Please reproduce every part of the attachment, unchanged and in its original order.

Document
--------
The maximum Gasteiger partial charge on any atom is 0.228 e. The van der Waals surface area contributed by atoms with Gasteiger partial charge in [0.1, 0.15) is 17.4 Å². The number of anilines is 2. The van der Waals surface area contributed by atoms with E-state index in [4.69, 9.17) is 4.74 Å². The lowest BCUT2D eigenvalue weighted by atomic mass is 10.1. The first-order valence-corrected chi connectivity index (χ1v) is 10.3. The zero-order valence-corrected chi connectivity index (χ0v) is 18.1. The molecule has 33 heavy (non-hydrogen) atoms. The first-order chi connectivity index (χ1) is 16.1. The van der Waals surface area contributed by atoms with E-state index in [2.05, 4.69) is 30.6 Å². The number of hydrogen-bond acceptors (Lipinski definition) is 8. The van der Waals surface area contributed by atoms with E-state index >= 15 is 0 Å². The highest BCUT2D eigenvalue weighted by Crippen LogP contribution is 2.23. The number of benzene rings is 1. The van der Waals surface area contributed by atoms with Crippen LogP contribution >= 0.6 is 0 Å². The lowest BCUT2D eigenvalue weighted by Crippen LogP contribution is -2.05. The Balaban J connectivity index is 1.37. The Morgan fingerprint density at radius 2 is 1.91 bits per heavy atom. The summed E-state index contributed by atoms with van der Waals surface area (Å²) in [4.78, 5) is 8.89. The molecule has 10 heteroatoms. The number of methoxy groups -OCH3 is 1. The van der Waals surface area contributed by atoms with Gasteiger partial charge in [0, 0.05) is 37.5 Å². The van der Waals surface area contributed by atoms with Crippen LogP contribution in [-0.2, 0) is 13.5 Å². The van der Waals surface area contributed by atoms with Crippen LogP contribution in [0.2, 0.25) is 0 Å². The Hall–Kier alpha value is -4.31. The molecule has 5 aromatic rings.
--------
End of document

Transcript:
The maximum Gasteiger partial charge on any atom is 0.228 e. The van der Waals surface area contributed by atoms with Gasteiger partial charge in [0.1, 0.15) is 17.4 Å². The number of anilines is 2. The van der Waals surface area contributed by atoms with E-state index in [4.69, 9.17) is 4.74 Å². The lowest BCUT2D eigenvalue weighted by atomic mass is 10.1. The first-order valence-corrected chi connectivity index (χ1v) is 10.3. The zero-order valence-corrected chi connectivity index (χ0v) is 18.1. The molecule has 33 heavy (non-hydrogen) atoms. The first-order chi connectivity index (χ1) is 16.1. The van der Waals surface area contributed by atoms with E-state index in [2.05, 4.69) is 30.6 Å². The number of hydrogen-bond acceptors (Lipinski definition) is 8. The van der Waals surface area contributed by atoms with E-state index >= 15 is 0 Å². The highest BCUT2D eigenvalue weighted by Crippen LogP contribution is 2.23. The number of benzene rings is 1. The van der Waals surface area contributed by atoms with Crippen LogP contribution >= 0.6 is 0 Å². The lowest BCUT2D eigenvalue weighted by Crippen LogP contribution is -2.05. The Balaban J connectivity index is 1.37. The Morgan fingerprint density at radius 2 is 1.91 bits per heavy atom. The summed E-state index contributed by atoms with van der Waals surface area (Å²) in [4.78, 5) is 8.89. The molecule has 10 heteroatoms. The number of methoxy groups -OCH3 is 1. The van der Waals surface area contributed by atoms with Gasteiger partial charge in [0, 0.05) is 37.5 Å². The van der Waals surface area contributed by atoms with Crippen LogP contribution in [-0.2, 0) is 13.5 Å². The van der Waals surface area contributed by atoms with Crippen LogP contribution in [0.2, 0.25) is 0 Å². The Hall–Kier alpha value is -4.31. The molecule has 5 aromatic rings.